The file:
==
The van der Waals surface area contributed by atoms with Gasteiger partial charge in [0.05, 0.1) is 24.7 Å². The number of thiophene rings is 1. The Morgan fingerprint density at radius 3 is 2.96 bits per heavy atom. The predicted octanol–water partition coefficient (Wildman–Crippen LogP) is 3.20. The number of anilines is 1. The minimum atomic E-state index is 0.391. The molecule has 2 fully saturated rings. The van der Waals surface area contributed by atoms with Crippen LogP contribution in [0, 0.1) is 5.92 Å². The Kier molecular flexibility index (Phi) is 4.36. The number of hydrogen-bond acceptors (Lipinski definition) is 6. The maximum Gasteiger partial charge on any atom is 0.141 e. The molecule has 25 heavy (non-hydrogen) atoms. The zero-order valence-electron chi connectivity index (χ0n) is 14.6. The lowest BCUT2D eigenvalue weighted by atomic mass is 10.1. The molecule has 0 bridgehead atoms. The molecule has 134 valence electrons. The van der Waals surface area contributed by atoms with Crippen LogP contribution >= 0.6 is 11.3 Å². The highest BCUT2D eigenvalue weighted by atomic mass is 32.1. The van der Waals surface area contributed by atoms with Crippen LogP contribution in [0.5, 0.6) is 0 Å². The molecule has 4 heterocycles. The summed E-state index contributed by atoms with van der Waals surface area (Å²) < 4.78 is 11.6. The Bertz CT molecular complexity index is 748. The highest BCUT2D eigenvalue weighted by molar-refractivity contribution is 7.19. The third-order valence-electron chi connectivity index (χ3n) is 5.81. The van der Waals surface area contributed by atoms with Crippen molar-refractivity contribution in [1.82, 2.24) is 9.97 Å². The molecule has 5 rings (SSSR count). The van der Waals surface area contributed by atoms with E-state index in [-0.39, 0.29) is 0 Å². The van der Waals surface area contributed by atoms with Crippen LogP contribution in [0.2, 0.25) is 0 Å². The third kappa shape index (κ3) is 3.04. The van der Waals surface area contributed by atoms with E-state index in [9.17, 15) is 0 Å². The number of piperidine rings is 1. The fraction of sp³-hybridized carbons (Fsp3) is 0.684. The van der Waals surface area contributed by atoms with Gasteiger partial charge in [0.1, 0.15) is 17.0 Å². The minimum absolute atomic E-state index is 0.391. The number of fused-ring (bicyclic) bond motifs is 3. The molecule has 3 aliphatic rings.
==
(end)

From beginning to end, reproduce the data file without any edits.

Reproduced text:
The van der Waals surface area contributed by atoms with Gasteiger partial charge in [0.05, 0.1) is 24.7 Å². The number of thiophene rings is 1. The Morgan fingerprint density at radius 3 is 2.96 bits per heavy atom. The predicted octanol–water partition coefficient (Wildman–Crippen LogP) is 3.20. The number of anilines is 1. The minimum atomic E-state index is 0.391. The molecule has 2 fully saturated rings. The van der Waals surface area contributed by atoms with Crippen LogP contribution in [0, 0.1) is 5.92 Å². The Kier molecular flexibility index (Phi) is 4.36. The number of hydrogen-bond acceptors (Lipinski definition) is 6. The maximum Gasteiger partial charge on any atom is 0.141 e. The molecule has 25 heavy (non-hydrogen) atoms. The zero-order valence-electron chi connectivity index (χ0n) is 14.6. The lowest BCUT2D eigenvalue weighted by atomic mass is 10.1. The molecule has 0 bridgehead atoms. The molecule has 134 valence electrons. The van der Waals surface area contributed by atoms with Crippen LogP contribution >= 0.6 is 11.3 Å². The highest BCUT2D eigenvalue weighted by atomic mass is 32.1. The van der Waals surface area contributed by atoms with Crippen LogP contribution in [0.5, 0.6) is 0 Å². The molecule has 4 heterocycles. The summed E-state index contributed by atoms with van der Waals surface area (Å²) < 4.78 is 11.6. The Bertz CT molecular complexity index is 748. The highest BCUT2D eigenvalue weighted by molar-refractivity contribution is 7.19. The third-order valence-electron chi connectivity index (χ3n) is 5.81. The van der Waals surface area contributed by atoms with Crippen molar-refractivity contribution in [1.82, 2.24) is 9.97 Å². The molecule has 5 rings (SSSR count). The van der Waals surface area contributed by atoms with E-state index in [-0.39, 0.29) is 0 Å². The van der Waals surface area contributed by atoms with Crippen LogP contribution in [0.2, 0.25) is 0 Å². The third kappa shape index (κ3) is 3.04. The van der Waals surface area contributed by atoms with E-state index in [9.17, 15) is 0 Å². The number of piperidine rings is 1. The fraction of sp³-hybridized carbons (Fsp3) is 0.684. The van der Waals surface area contributed by atoms with Gasteiger partial charge in [0.1, 0.15) is 17.0 Å². The minimum absolute atomic E-state index is 0.391. The number of fused-ring (bicyclic) bond motifs is 3. The molecule has 3 aliphatic rings.